The federal government’s highly touted national child-care program aims to make care more affordable for parents, but a new study suggests just how much fees are reduced will depend on where they live.
The study by the Canadian Centre for Policy Alternatives says because provinces and territories are taking different approaches to try to meet the government’s initial fee reduction targets, some might miss them.
“It seems to me the challenge is not so much getting a plan up and running, it’s correctly implementing it,” said David Macdonald, study co-author and a senior economist at the centre.
The Liberals’ 2021 budget promised $30 billion in new spending on a national child-care system over five years, and $9.2 billion annually afterward.
The government’s national plan is intended to cut average fees in half for regulated early learning and child-care spaces by the end of the year, and bring $10-a-day child care to every province and territory by 2026.
The four ways the provinces and territories plan to reach a 50-per-cent fee reduction include trimming set fees, giving a flat-rate rebate to parents without touching market fees, having each service provider halve their individual fees, and changing parent fee subsidies.
“Broadly speaking, most cities and most age groups will miss the federal targets. They won’t miss them by much, but they will miss them,” Macdonald said.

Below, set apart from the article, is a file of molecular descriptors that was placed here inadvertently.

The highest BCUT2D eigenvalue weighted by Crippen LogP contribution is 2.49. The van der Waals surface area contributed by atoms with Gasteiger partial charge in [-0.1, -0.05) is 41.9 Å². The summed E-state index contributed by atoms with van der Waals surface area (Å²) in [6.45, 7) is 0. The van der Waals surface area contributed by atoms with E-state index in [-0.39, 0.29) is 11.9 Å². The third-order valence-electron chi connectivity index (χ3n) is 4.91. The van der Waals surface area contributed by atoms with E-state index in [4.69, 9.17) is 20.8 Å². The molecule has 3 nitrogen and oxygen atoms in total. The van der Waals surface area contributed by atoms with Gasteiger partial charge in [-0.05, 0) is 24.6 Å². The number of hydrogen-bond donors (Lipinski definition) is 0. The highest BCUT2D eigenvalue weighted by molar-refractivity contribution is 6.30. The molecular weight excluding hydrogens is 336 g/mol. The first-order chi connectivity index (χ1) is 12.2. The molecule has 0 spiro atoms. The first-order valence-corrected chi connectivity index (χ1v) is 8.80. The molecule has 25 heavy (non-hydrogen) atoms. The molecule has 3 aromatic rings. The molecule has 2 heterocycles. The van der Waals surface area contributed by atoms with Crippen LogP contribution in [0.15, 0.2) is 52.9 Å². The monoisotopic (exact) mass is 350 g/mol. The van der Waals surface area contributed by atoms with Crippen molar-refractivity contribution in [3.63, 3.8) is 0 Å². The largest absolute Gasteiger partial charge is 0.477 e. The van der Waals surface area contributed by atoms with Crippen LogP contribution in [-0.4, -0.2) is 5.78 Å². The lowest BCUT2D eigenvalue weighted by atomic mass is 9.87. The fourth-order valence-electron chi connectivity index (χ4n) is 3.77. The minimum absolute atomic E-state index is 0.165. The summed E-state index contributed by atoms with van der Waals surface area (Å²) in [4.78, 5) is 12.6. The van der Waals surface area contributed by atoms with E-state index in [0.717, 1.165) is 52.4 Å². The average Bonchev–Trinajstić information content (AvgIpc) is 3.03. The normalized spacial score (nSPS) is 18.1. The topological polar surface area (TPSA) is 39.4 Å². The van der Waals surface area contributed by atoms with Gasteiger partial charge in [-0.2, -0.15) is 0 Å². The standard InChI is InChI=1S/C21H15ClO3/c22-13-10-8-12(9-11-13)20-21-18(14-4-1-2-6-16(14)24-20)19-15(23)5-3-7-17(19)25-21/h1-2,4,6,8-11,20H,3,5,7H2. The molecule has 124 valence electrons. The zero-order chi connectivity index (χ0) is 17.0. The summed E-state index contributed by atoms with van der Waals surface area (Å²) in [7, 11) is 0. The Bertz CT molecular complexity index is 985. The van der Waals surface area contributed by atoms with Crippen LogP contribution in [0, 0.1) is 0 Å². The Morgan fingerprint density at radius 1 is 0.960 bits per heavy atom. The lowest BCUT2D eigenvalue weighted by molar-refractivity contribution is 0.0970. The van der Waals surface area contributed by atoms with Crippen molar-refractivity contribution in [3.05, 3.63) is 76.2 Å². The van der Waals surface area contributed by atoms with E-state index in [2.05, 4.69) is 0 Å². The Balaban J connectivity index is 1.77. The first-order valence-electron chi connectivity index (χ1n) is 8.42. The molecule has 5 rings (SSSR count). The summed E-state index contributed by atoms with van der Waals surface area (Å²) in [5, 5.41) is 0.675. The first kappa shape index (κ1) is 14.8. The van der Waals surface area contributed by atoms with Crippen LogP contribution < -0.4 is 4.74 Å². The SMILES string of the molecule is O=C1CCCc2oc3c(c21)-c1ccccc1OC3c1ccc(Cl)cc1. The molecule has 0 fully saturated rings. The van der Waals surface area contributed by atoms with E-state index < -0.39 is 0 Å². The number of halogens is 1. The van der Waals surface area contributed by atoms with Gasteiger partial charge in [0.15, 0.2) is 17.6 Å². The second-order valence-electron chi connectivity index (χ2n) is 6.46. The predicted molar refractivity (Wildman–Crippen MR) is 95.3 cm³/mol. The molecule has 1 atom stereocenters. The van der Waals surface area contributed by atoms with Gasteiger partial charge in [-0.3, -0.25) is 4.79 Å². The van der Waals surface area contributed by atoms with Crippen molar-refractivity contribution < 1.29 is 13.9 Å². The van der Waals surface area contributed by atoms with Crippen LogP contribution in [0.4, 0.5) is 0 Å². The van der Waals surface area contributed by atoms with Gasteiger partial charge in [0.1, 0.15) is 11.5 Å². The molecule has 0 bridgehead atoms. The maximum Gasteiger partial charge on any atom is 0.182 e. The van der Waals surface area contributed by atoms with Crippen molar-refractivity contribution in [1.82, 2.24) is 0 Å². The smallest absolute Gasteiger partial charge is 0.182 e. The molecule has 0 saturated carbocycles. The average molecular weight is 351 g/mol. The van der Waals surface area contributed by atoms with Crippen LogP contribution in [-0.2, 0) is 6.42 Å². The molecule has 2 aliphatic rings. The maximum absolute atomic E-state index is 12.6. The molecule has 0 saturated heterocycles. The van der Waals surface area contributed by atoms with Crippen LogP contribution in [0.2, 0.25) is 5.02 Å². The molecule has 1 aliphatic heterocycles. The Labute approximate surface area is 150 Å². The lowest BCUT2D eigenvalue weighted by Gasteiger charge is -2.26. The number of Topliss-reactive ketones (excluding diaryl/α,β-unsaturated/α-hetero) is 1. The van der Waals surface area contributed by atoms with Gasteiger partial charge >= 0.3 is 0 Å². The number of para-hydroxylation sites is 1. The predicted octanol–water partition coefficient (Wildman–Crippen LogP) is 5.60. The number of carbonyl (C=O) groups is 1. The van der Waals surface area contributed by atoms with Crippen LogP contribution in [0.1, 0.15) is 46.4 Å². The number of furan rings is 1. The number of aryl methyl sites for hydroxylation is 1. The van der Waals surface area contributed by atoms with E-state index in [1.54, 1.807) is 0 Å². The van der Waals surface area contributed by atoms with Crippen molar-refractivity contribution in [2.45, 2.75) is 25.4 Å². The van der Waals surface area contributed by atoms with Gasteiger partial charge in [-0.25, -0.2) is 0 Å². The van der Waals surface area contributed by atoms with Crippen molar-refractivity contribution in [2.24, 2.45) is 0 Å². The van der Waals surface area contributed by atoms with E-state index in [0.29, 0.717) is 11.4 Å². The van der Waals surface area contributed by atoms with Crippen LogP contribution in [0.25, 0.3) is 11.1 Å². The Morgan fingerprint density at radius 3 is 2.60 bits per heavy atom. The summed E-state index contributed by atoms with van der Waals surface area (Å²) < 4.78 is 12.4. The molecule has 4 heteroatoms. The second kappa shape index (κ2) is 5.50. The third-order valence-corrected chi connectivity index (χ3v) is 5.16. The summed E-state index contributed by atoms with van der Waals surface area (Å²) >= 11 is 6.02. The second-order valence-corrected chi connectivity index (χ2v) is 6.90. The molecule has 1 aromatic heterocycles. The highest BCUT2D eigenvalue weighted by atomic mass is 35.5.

Different types of child care exist for different child age groups, including infant, toddler and preschool-aged care, the latter being the most common.
For preschool-aged child care, seven of 26 cities included in the study’s analysis will meet or exceed federal targets in 2022, including Whitehorse, Regina, Oakville, Ont., and Ottawa.
Meanwhile, 15 cities will be close to their targets, missing them by about $20 to $100 a month, including Lethbridge, Alta., Toronto, Saint John, N.B., and Halifax, the study says.
The four cities that will miss their targets by more than $100 a month are Winnipeg, Calgary, Edmonton and Charlottetown, the centre found.
The reason Winnipeg is one of the cities with fees set to lag behind its target has to do with its approach, Macdonald said.
“The Manitoba government is not changing their set fees at all. They’re modifying their subsidy system for lower-income households, such that the average reduction in fees will still be 50 per cent. But the benefit is really for lower-income households,” he said.
Macdonald said he hopes the provinces move to the set fee system, the most predictable and transparent way to get to the 50-per-cent reduction in child-care fees. Five provinces have adopted this method, including Quebec and most recently New Brunswick.
Many other provinces haven’t touched the prior market fees, meaning whatever the child-care centre charged is still in place, and parents would be given rebates against the fee, he said.
“Those market fees are all over the place. They can be expensive, they can be cheap, they can be in the middle. It’s much less predictable in terms of what parents might get,” Macdonald said, noting this route is harder to calculate and track for parents, and harder for provinces to manage.
The study says this approach will result in parents paying widely varying fees, though still less than what they were paying before.
Keeping the market system intact for child care also means it is unclear whether parents are actually going to get to $10 a day in three years time, Macdonald said.
Some might pay more than $10 a day as long as enough pay less than that to arrive at an average of $10, he said.